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Furry fire safety
Koorsen dogs visit Pipe Creek, Mac El
By Eric Stoff, stoffe@maconaquah.k12.in.us

Maconaquah School Corporation’s youngest Braves recently learned fire safety tips from Koorsen Fire & Security’s Kasey Program.

Jeff Owens and his black labrador retrievers, Kasey and Kali, presented to kindergarten, first grade, and second grade students at Pipe Creek Elementary School and Maconaquah Elementary School. Owens is a retired Indianapolis Firefighter and the Public Education Coordinator for Koorsen. 


“(Jeff and his dogs) are absolutely phenomenal at what they did and the message that they are able to get across to young elementary students,” said Mac El Assistant Principal Jeremy Fewell. “During the presentation you can see the engagement on the students faces, and they are able to comprehend the importance of the message and take home some good strategies for fire and personal safety.”

Fewell said the message of fire and personal safety is something that every student needs to hear and understand “whether they are at home, a friend’s house, or at school.”

During the presentation, Owens taught the students basics about fire safety including stop, drop, and roll; the importance of having an outdoor meeting place in case of a house fire; checking batteries in fire alarms; and crawling on the floor to avoid inhaling smoke. Owens’ dogs performed tricks to illustrate each lesson he had for the students.

Mac El second graders Zachary Duke and Maddalyne Walker said they enjoyed the program.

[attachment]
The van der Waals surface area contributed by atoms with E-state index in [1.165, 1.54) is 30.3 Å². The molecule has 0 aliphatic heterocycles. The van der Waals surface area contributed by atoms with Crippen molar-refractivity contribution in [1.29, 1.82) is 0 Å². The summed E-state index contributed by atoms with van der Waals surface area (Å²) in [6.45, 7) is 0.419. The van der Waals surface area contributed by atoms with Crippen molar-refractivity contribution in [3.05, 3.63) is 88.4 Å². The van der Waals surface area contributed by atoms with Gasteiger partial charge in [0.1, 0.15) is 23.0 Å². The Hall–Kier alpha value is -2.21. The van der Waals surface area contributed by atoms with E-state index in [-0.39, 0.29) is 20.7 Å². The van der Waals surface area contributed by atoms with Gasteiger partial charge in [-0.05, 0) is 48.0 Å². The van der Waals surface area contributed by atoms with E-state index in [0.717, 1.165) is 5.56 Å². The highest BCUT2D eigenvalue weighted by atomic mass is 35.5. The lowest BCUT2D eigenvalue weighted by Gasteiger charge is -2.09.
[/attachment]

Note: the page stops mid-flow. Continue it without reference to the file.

Duke learned that if there is a fire, he should touch the doorknob first. If the doorknob is hot, it’s best to exit through a window because fire is on the other side of the door.

Walker said she learned “if your clothes catch on fire, you stop, drop, and roll.”

Both students went home from the program and discussed their families’ meeting places in the event of a house fire, and they checked the batteries of their smoke detectors.

Duke and Walker said they also learned how to behave around dogs, and the importance of asking an owner if petting their dog is allowed.

Owens has been doing the presenting with the Kasey Program more than 20 years. The prorgram reaches more than 400,000 in about 400 locations across the country every year.

During a previous visit to Maconaquah, Owens said the dogs make the information more memorable.

“At the end of the program, I could have changed my shirt, and the kids wouldn’t have (noticed),” Owens said with a laugh. “But if I walk back in here a year later, they’ll call my dogs by name.”